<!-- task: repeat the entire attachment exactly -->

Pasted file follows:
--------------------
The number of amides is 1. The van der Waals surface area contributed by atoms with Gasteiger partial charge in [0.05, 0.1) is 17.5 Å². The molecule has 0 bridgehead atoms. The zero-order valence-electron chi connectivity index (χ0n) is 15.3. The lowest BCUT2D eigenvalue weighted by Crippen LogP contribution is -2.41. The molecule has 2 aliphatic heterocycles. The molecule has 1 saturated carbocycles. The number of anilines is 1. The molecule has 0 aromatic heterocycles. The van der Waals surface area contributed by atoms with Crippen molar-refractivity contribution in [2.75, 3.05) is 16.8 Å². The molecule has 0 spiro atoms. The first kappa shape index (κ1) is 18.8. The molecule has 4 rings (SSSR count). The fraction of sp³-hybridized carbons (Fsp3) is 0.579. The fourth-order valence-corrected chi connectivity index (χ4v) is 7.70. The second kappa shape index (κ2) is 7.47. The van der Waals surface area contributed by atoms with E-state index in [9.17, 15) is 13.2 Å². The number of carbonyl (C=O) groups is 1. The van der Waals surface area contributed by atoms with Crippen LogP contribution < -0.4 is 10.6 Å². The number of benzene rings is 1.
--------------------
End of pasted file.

The number of amides is 1. The van der Waals surface area contributed by atoms with Gasteiger partial charge in [0.05, 0.1) is 17.5 Å². The molecule has 0 bridgehead atoms. The zero-order valence-electron chi connectivity index (χ0n) is 15.3. The lowest BCUT2D eigenvalue weighted by Crippen LogP contribution is -2.41. The molecule has 2 aliphatic heterocycles. The molecule has 1 saturated carbocycles. The number of anilines is 1. The molecule has 0 aromatic heterocycles. The van der Waals surface area contributed by atoms with Crippen molar-refractivity contribution in [2.75, 3.05) is 16.8 Å². The molecule has 0 spiro atoms. The first kappa shape index (κ1) is 18.8. The molecule has 4 rings (SSSR count). The fraction of sp³-hybridized carbons (Fsp3) is 0.579. The fourth-order valence-corrected chi connectivity index (χ4v) is 7.70. The second kappa shape index (κ2) is 7.47. The van der Waals surface area contributed by atoms with E-state index in [9.17, 15) is 13.2 Å². The number of carbonyl (C=O) groups is 1. The van der Waals surface area contributed by atoms with Crippen LogP contribution < -0.4 is 10.6 Å². The number of benzene rings is 1.